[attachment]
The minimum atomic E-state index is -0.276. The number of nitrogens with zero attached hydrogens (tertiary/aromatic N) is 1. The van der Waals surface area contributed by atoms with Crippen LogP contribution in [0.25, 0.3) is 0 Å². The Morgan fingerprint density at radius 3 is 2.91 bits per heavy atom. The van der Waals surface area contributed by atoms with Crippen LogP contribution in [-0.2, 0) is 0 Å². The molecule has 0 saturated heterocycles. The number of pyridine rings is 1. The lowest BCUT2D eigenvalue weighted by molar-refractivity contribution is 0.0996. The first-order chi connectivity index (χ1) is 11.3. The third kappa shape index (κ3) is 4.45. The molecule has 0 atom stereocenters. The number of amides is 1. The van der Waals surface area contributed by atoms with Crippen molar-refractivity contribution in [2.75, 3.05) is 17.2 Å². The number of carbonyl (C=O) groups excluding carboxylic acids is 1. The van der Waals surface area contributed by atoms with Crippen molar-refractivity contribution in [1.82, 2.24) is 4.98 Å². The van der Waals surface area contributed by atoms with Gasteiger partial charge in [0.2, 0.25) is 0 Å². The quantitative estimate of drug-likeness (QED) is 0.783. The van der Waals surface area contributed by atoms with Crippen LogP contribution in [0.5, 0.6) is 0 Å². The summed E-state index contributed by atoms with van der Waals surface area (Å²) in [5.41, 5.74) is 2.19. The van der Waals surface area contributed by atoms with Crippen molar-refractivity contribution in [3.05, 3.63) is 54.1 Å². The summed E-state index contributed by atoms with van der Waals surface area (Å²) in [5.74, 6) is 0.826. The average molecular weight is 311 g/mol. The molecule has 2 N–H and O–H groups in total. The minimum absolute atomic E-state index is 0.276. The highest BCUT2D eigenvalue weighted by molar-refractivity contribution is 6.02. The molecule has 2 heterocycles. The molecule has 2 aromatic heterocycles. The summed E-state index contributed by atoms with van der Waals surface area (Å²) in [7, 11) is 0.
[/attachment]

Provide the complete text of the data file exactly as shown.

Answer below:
The minimum atomic E-state index is -0.276. The number of nitrogens with zero attached hydrogens (tertiary/aromatic N) is 1. The van der Waals surface area contributed by atoms with Crippen LogP contribution in [0.25, 0.3) is 0 Å². The Morgan fingerprint density at radius 3 is 2.91 bits per heavy atom. The van der Waals surface area contributed by atoms with Crippen LogP contribution in [-0.2, 0) is 0 Å². The molecule has 0 saturated heterocycles. The number of pyridine rings is 1. The lowest BCUT2D eigenvalue weighted by molar-refractivity contribution is 0.0996. The first-order chi connectivity index (χ1) is 11.3. The third kappa shape index (κ3) is 4.45. The molecule has 0 atom stereocenters. The number of amides is 1. The van der Waals surface area contributed by atoms with Crippen molar-refractivity contribution in [2.75, 3.05) is 17.2 Å². The number of carbonyl (C=O) groups excluding carboxylic acids is 1. The van der Waals surface area contributed by atoms with Crippen molar-refractivity contribution in [1.82, 2.24) is 4.98 Å². The van der Waals surface area contributed by atoms with Gasteiger partial charge in [0.2, 0.25) is 0 Å². The quantitative estimate of drug-likeness (QED) is 0.783. The van der Waals surface area contributed by atoms with Crippen LogP contribution in [0.5, 0.6) is 0 Å². The summed E-state index contributed by atoms with van der Waals surface area (Å²) in [5.41, 5.74) is 2.19. The van der Waals surface area contributed by atoms with Crippen molar-refractivity contribution in [3.05, 3.63) is 54.1 Å². The summed E-state index contributed by atoms with van der Waals surface area (Å²) in [5.74, 6) is 0.826. The average molecular weight is 311 g/mol. The molecule has 2 N–H and O–H groups in total. The minimum absolute atomic E-state index is 0.276. The highest BCUT2D eigenvalue weighted by molar-refractivity contribution is 6.02. The molecule has 2 heterocycles. The molecule has 2 aromatic heterocycles. The summed E-state index contributed by atoms with van der Waals surface area (Å²) in [7, 11) is 0.